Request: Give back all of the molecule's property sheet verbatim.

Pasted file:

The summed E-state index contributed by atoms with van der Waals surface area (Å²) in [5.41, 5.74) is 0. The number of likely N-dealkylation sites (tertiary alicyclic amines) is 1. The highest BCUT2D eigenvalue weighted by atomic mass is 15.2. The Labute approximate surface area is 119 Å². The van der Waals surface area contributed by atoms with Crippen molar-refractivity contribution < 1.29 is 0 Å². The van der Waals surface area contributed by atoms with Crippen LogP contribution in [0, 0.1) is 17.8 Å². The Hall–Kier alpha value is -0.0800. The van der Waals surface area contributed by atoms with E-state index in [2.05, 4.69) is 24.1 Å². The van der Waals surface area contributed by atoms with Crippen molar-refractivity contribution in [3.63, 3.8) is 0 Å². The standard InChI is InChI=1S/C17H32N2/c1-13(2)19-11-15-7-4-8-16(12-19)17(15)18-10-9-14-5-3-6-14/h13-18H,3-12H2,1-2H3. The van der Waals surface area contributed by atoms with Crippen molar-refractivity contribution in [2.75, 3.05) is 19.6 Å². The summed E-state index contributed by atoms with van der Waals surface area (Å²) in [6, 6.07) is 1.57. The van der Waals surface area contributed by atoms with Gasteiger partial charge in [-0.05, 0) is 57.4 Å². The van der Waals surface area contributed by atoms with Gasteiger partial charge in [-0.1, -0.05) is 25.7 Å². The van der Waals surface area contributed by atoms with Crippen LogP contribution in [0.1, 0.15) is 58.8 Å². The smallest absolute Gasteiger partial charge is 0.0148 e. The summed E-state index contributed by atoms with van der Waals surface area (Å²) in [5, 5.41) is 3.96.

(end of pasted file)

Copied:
The summed E-state index contributed by atoms with van der Waals surface area (Å²) in [5.41, 5.74) is 0. The number of likely N-dealkylation sites (tertiary alicyclic amines) is 1. The highest BCUT2D eigenvalue weighted by atomic mass is 15.2. The Labute approximate surface area is 119 Å². The van der Waals surface area contributed by atoms with Crippen molar-refractivity contribution < 1.29 is 0 Å². The van der Waals surface area contributed by atoms with Crippen LogP contribution in [0, 0.1) is 17.8 Å². The Hall–Kier alpha value is -0.0800. The van der Waals surface area contributed by atoms with E-state index in [2.05, 4.69) is 24.1 Å². The van der Waals surface area contributed by atoms with Crippen molar-refractivity contribution in [3.63, 3.8) is 0 Å². The standard InChI is InChI=1S/C17H32N2/c1-13(2)19-11-15-7-4-8-16(12-19)17(15)18-10-9-14-5-3-6-14/h13-18H,3-12H2,1-2H3. The van der Waals surface area contributed by atoms with Crippen molar-refractivity contribution in [2.75, 3.05) is 19.6 Å². The summed E-state index contributed by atoms with van der Waals surface area (Å²) in [6, 6.07) is 1.57. The van der Waals surface area contributed by atoms with Gasteiger partial charge in [-0.05, 0) is 57.4 Å². The van der Waals surface area contributed by atoms with Gasteiger partial charge in [-0.1, -0.05) is 25.7 Å². The van der Waals surface area contributed by atoms with Crippen LogP contribution in [0.1, 0.15) is 58.8 Å². The smallest absolute Gasteiger partial charge is 0.0148 e. The summed E-state index contributed by atoms with van der Waals surface area (Å²) in [5, 5.41) is 3.96.